Don’t be fooled by these false pioneers, these authentic leaders that live on the edge. They stand their ground and pay the cost for their beliefs. They scream to those in the middle and say, “Follow me! Choose a side!”
As a responsible follower, look for people who are consistent on issues. Look for individuals who stand firm in the resistance and lead others toward their position even when it’s not convenient. But those who lack this evidence, are likely the ones who also lack the maturity.
2. They Fight For Togetherness But Live In Independence
Everyone loves the idea of community and long lasting relationships. Most people love the idea of a healthy marriage or a successful business partnership. But loving it and living it are two entirely different realities.
Self-independence is foolishness wrapped in wisdom, and this generation of influencers has it packaged up and delivered around the world. In one hand, they’re preaching closeness and vulnerability and togetherness and in the other walking in a highly private, self-governed life. The fight for ultimate autonomy is almost always a sign of selfishness and an escape of accountability.
Look at people’s commitments. Find out if they submit themselves to a group of advisors or anyone’s outside critique. A leader who walks alone, is faithful to no one, and yields only their own desires isn’t safe.
3. They Do What Culture Says Is “Right” Not What The Creator Says Is Right.
Most of you know I’m a Christian. If you don’t share my faith, hear me out. This concept stands regardless of whether you believe in God or not.
We live in a time where most people choose their definition of “right” and “wrong” from either one of the following areas:
- Their government’s laws
- Their childhood morals
- Their culture’s sociological ethics
- Or simply what feels good or makes them happy or angry
Basing decisions on a personal preference scale is a concept called Moral Relativism. It’s defined as: “The position that moral or ethical decisions do not reflect universal truths, but instead are based on relative circumstances to one’s social, cultural, historical or personal experiences.”
Ultimately, leaders who don’t operate from immovable truths become a moving target of “right” and “wrong.” For example, 150 years ago it was “moral” for leaders to own slaves. Today, it is not. In 1940’s Germany, it was “moral” to place Jews inside concentration camps. Today, it’s not.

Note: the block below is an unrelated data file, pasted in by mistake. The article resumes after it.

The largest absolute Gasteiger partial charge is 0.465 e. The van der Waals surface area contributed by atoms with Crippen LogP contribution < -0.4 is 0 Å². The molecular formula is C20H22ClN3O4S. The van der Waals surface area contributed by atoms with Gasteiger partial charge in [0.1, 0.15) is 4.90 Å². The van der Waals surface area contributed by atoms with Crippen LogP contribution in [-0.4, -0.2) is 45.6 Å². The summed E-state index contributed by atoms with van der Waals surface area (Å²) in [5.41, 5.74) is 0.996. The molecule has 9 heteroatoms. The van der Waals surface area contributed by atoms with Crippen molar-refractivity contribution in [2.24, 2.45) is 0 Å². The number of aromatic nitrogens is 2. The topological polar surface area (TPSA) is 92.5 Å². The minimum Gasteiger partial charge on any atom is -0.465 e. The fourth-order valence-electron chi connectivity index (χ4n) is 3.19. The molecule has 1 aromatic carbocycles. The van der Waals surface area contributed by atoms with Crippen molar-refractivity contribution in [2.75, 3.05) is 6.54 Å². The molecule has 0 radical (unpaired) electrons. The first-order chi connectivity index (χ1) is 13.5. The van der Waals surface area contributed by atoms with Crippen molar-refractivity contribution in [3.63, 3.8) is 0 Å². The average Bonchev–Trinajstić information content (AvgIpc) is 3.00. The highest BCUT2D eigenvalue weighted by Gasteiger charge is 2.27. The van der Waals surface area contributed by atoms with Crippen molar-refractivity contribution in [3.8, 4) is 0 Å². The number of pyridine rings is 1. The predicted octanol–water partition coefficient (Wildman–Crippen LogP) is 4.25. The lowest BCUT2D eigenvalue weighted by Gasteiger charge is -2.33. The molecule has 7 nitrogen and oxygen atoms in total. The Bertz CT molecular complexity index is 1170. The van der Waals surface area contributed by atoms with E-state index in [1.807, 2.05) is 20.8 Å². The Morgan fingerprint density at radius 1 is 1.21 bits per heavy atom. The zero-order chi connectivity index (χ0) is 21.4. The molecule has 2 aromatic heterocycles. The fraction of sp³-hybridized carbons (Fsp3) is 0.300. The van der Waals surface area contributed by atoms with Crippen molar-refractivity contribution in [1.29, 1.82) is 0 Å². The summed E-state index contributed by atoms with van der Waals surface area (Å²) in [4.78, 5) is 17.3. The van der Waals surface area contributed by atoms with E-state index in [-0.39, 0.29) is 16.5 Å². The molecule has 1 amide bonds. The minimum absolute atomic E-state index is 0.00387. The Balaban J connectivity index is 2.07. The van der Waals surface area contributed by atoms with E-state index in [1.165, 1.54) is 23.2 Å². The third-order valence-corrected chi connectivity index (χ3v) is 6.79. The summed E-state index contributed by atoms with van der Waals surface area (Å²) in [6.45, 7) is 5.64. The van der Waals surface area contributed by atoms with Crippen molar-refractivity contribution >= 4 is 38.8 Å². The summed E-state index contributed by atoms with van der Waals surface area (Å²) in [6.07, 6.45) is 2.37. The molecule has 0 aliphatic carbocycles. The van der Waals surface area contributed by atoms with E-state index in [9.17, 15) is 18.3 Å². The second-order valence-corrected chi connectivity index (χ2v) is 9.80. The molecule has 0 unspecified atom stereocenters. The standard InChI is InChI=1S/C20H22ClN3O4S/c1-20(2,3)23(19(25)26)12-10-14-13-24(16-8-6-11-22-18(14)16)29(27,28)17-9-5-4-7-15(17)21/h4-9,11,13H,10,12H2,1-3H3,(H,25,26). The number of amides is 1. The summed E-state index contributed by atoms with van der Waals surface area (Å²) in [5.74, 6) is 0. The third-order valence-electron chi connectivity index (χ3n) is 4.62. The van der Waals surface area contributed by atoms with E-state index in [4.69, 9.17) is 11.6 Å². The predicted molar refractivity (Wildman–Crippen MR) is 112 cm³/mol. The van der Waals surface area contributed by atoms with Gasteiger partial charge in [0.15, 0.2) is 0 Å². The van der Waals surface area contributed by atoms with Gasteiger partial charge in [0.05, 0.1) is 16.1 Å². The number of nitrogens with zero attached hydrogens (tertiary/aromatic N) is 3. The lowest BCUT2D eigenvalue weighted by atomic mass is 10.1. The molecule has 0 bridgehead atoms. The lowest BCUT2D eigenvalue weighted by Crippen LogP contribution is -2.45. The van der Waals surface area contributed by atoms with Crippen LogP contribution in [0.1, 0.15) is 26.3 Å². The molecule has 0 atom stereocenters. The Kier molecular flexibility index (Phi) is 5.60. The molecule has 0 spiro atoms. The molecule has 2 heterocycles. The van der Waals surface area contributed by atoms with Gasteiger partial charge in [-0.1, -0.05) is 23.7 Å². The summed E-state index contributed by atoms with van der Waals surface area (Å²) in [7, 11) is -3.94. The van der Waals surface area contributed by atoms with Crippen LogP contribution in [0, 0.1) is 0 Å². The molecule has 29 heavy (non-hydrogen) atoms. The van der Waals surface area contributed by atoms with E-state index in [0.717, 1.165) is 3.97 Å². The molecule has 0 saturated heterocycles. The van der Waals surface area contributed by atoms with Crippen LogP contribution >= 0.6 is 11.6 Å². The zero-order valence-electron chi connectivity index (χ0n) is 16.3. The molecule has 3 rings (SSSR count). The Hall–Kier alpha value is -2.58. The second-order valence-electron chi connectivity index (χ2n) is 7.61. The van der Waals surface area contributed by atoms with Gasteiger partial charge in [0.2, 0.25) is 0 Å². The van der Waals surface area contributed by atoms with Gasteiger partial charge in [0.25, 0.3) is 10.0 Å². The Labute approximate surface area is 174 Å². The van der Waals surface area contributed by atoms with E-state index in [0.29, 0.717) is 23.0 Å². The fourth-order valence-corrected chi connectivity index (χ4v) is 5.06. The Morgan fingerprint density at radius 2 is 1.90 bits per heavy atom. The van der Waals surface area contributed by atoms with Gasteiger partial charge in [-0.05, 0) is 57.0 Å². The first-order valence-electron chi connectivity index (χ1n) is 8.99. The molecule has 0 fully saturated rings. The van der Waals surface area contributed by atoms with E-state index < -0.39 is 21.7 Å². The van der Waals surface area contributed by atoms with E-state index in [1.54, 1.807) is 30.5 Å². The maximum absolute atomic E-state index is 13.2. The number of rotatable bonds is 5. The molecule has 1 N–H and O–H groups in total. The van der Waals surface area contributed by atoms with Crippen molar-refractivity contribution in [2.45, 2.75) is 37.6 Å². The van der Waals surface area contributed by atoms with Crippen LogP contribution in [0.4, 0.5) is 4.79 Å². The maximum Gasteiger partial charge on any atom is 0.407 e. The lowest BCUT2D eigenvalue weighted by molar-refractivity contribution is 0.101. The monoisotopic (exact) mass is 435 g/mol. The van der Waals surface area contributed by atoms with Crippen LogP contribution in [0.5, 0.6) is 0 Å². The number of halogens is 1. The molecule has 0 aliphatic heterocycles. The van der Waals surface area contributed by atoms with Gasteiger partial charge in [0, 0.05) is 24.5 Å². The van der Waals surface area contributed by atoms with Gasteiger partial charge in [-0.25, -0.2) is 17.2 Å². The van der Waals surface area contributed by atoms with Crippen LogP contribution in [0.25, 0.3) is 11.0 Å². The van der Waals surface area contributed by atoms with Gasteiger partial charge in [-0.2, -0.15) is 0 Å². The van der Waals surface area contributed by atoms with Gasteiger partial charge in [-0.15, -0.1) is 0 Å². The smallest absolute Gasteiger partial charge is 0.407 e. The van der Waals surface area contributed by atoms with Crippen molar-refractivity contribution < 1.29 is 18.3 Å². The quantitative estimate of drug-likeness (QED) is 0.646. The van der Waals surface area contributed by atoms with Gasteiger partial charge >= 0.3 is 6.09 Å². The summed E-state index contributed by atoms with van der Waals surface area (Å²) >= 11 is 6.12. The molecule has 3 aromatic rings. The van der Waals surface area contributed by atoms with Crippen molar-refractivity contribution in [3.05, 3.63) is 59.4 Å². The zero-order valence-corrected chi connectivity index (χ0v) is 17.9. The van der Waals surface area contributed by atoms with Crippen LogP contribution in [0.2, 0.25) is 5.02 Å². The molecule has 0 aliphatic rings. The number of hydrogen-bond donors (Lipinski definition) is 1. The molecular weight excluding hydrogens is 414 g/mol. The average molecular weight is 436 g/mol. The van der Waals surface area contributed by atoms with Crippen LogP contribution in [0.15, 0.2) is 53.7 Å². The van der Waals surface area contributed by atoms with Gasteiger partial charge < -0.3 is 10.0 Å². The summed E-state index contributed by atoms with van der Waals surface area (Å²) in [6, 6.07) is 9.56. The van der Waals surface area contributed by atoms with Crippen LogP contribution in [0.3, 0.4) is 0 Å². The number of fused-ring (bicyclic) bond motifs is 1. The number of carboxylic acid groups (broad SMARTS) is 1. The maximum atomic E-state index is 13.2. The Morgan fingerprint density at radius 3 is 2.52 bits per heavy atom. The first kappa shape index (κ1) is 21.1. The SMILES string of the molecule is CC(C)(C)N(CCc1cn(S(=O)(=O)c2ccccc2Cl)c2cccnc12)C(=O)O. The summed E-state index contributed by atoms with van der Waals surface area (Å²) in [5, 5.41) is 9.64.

This conundrum is the driving concept that leads many scientists to consider the existence of God. Without an unchanging set of right and wrongs (like the 10 Commandments), culture may go from saying it’s right to be Jewish in one era to it’s wrong to be Jewish in the next. We might go from it being wrong to have sex with children to “maybe it’s okay under certain circumstances” (I know, it’s sick).
Bottom line, I don’t trust people with moving morals. For me, I lean on the teachings of Jesus to define how I view morality. Regardless of how culture changes over the years, my moral code doesn’t. Look for leaders who stand secure on what is always right, not just legal or culturally accepted. Look for leaders who stay consistent even when there is a cost.
True leadership is an expensive position to hold. It’s riddled with resistance and fierce opposition. It calls for a higher power and a willingness to grow and grow up despite how uncomfortable it might be.
To be clear, I’m not saying that I have this figured out. While my writing often comes with a sense of authority, my heart is treading in humility. Every day I am working to improve. I am working to become better, braver, and more loving to my fellow man. But more importantly, I am trying to earn the traditional marks of adulthood, maturity, and leadership. A cherished spouse, well-behaved children, responsible finances, and a strong reputation even with those people who don’t share my views. It’s a rough road, but it’s one worth traveling.
What are your thoughts? Am I crazy? Do you have anything to add? Let me know in the comments below.